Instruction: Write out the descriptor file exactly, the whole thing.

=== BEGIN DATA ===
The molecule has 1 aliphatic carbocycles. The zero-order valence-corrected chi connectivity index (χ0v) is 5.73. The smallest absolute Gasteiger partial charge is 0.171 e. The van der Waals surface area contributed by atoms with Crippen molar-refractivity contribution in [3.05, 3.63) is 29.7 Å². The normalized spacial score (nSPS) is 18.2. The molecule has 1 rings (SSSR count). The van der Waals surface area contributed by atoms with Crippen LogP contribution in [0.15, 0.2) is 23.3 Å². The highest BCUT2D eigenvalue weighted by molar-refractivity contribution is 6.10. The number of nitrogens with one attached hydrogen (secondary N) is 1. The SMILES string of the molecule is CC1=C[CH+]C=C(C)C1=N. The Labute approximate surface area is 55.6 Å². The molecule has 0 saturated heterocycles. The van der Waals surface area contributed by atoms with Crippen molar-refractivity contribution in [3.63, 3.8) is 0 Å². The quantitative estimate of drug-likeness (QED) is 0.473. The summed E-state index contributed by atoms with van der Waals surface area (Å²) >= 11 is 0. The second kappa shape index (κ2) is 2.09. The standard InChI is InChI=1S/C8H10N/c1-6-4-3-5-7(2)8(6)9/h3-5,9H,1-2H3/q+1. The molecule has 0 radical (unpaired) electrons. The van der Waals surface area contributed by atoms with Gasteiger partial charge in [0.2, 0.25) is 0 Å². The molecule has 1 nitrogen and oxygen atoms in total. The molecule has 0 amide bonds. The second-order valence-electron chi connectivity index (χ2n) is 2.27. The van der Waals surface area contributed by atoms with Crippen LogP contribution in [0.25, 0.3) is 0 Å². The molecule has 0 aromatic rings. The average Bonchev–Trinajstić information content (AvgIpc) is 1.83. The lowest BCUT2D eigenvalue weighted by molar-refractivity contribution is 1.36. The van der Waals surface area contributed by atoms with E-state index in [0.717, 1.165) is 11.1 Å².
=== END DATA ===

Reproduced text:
The molecule has 1 aliphatic carbocycles. The zero-order valence-corrected chi connectivity index (χ0v) is 5.73. The smallest absolute Gasteiger partial charge is 0.171 e. The van der Waals surface area contributed by atoms with Crippen molar-refractivity contribution in [3.05, 3.63) is 29.7 Å². The normalized spacial score (nSPS) is 18.2. The molecule has 1 rings (SSSR count). The van der Waals surface area contributed by atoms with Crippen LogP contribution in [0.15, 0.2) is 23.3 Å². The highest BCUT2D eigenvalue weighted by molar-refractivity contribution is 6.10. The number of nitrogens with one attached hydrogen (secondary N) is 1. The SMILES string of the molecule is CC1=C[CH+]C=C(C)C1=N. The Labute approximate surface area is 55.6 Å². The molecule has 0 saturated heterocycles. The van der Waals surface area contributed by atoms with Crippen molar-refractivity contribution in [3.63, 3.8) is 0 Å². The quantitative estimate of drug-likeness (QED) is 0.473. The summed E-state index contributed by atoms with van der Waals surface area (Å²) >= 11 is 0. The second kappa shape index (κ2) is 2.09. The standard InChI is InChI=1S/C8H10N/c1-6-4-3-5-7(2)8(6)9/h3-5,9H,1-2H3/q+1. The molecule has 0 radical (unpaired) electrons. The van der Waals surface area contributed by atoms with Gasteiger partial charge in [0.2, 0.25) is 0 Å². The molecule has 1 nitrogen and oxygen atoms in total. The molecule has 0 amide bonds. The second-order valence-electron chi connectivity index (χ2n) is 2.27. The van der Waals surface area contributed by atoms with Crippen LogP contribution in [0.25, 0.3) is 0 Å². The molecule has 0 aromatic rings. The average Bonchev–Trinajstić information content (AvgIpc) is 1.83. The lowest BCUT2D eigenvalue weighted by molar-refractivity contribution is 1.36. The van der Waals surface area contributed by atoms with E-state index in [0.717, 1.165) is 11.1 Å².